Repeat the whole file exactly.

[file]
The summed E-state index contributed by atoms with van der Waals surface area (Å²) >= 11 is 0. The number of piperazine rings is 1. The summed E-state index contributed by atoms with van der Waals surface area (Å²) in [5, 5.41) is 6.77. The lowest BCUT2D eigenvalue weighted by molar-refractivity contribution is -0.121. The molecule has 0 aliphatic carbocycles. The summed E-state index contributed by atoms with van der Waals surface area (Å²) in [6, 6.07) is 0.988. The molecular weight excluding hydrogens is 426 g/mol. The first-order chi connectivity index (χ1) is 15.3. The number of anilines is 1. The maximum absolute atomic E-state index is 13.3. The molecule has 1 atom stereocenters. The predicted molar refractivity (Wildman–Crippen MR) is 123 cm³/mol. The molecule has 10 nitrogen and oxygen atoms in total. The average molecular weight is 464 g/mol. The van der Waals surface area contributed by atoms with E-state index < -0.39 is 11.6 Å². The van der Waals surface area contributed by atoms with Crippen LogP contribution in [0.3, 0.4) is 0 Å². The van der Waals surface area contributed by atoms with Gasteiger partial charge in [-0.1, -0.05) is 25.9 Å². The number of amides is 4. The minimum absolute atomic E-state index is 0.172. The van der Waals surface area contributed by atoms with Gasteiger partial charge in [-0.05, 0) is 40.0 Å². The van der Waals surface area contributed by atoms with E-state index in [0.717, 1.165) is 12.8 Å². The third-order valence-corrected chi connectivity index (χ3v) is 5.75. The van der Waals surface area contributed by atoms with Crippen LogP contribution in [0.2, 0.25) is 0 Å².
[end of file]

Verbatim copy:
The summed E-state index contributed by atoms with van der Waals surface area (Å²) >= 11 is 0. The number of piperazine rings is 1. The summed E-state index contributed by atoms with van der Waals surface area (Å²) in [5, 5.41) is 6.77. The lowest BCUT2D eigenvalue weighted by molar-refractivity contribution is -0.121. The molecule has 0 aliphatic carbocycles. The summed E-state index contributed by atoms with van der Waals surface area (Å²) in [6, 6.07) is 0.988. The molecular weight excluding hydrogens is 426 g/mol. The first-order chi connectivity index (χ1) is 15.3. The number of anilines is 1. The maximum absolute atomic E-state index is 13.3. The molecule has 1 atom stereocenters. The predicted molar refractivity (Wildman–Crippen MR) is 123 cm³/mol. The molecule has 10 nitrogen and oxygen atoms in total. The average molecular weight is 464 g/mol. The van der Waals surface area contributed by atoms with E-state index < -0.39 is 11.6 Å². The van der Waals surface area contributed by atoms with Crippen LogP contribution in [0.3, 0.4) is 0 Å². The van der Waals surface area contributed by atoms with Gasteiger partial charge in [-0.1, -0.05) is 25.9 Å². The number of amides is 4. The minimum absolute atomic E-state index is 0.172. The van der Waals surface area contributed by atoms with Gasteiger partial charge in [-0.05, 0) is 40.0 Å². The van der Waals surface area contributed by atoms with E-state index in [0.717, 1.165) is 12.8 Å². The third-order valence-corrected chi connectivity index (χ3v) is 5.75. The van der Waals surface area contributed by atoms with Crippen LogP contribution in [0.2, 0.25) is 0 Å².